Wines of the Basque

Spanish Basque Country is known for its fine wines, but when visiting the area it can be hard to know where to begin. This is where wine expert and friend of The Slow Cyclist Jamie Collins comes in. As the owner of The Wine Beagle, Jamie tracks down excellent wines from up-and-coming producers in Europe before offering his discoveries to his subscribers. 

Read on for some of Jamie’s favourite wines of the Basque.

The Basque country is well known for its impressive gastronomy, and so it is perhaps unsurprising that the region is also home to some excellent wines. These can be broadly divided into two categories – the zesty whites of Txakoli (pronounced Cha-ko-lee) and the soft, fruity reds of Rioja Alavesa.

Txakoli is the less famous of the two, but a style of white that you will come to know well as you travel through the region. Light in alcohol (9 – 11% abv as a rule), zesty and fresh with a slight fizz to it, it is the ideal palate cleansing wine to enjoy with the local Pinxos (pronounced Pin-chos) – the Basque version of tapas.

Red and rosé versions are also made but, it is the white that dominates production, and if you ask for una copa de vino blanco in a bar, it is Txakoli that you will get – generally poured from a height so that it froths in the glass, releasing mouthwatering aromas of peach, lime and wild herbs.

There are three different Txakoli appellations, one for each of the three Basque provinces – Álava, Vizcaya and Guetaria – and the main grape used for the whites is Hondaribi Zuri. Historically the whites are bottled shortly before fermentation has finished and it is this that gives them their distinctive fizz.

For fans of Vinho Verde or German Riesling, this is a style not to be missed and ideal refreshment after a day in the saddle. If you’re in the market for red, the wines of the Rioja Alavesa A.O.C. are the best local options. Made primarily from the Tempranillo grape, usually with some Garnacha blended into the mix, these tend to be soft, fruity, well oaked reds which make a good match for a hearty Basque stew.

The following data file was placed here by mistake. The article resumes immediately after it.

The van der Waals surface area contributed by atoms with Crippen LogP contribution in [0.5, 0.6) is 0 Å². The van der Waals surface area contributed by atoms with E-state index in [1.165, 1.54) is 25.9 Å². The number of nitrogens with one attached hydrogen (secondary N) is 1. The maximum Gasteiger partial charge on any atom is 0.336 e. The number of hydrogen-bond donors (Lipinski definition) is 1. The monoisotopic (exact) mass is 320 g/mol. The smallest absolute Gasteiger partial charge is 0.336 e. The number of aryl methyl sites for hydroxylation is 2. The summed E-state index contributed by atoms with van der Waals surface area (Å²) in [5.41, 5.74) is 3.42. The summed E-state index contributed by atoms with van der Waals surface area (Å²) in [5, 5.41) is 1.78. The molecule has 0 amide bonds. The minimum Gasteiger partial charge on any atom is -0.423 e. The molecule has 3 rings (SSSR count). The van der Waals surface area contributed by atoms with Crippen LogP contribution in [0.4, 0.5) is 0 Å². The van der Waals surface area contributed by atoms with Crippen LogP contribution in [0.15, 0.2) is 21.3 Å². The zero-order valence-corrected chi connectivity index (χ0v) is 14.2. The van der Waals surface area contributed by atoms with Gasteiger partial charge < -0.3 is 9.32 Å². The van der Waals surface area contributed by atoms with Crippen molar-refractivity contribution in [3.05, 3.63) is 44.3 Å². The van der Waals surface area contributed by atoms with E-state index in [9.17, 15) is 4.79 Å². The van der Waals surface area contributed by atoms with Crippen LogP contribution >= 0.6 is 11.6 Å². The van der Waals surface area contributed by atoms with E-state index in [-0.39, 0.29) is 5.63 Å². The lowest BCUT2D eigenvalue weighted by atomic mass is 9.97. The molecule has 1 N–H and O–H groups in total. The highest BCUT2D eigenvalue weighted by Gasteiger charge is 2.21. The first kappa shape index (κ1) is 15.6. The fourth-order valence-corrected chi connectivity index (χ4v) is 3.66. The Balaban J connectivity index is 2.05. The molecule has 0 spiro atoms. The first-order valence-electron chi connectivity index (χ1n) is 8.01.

The Rioja region (named after the Rio Oja that flows from the River Ebro down to the sea at Bilbao) is actually divided into three appellations – Rioja Alta, Rioja Baja and Rioja Alavesa. Alavesa, found to the west of Lograno, in the foothills of the Cantabrian mountains, is the only one in the Basque country though.

Cycling through a vineyard on a Slow Cyclist journey in Spanish Basque wine country

To help you navigate the different styles, Rioja can be broadly broken down into the following four categories:

Joven: wines that are unoaked and released for drinking soon after the harvest.

Crianza: wines that have been aged for a minimum of two years before release (12 months of which must be in oak barrel).

Reserva: wines that have been aged for a minimum of three years before release (12 months of which must be in oak barrel).

Grand Reserva: wines that have been aged for a minimum of 5 years before release (24 months of which must be in oak barrel).

So, two very different styles of wine to try from the region, both excellent in their own distinct way. But if wine isn’t your thing, fear not, the Basque cider is also well worth a look!

You can sign up for exclusive wine offers over at The Wine Beagle. If you’ve been inspired to sample the wines of the Basque, find out more about our Basque journeys or enquire here

Picnic and wine at a vineyard in the Basque country on a Slow Cyclist journey

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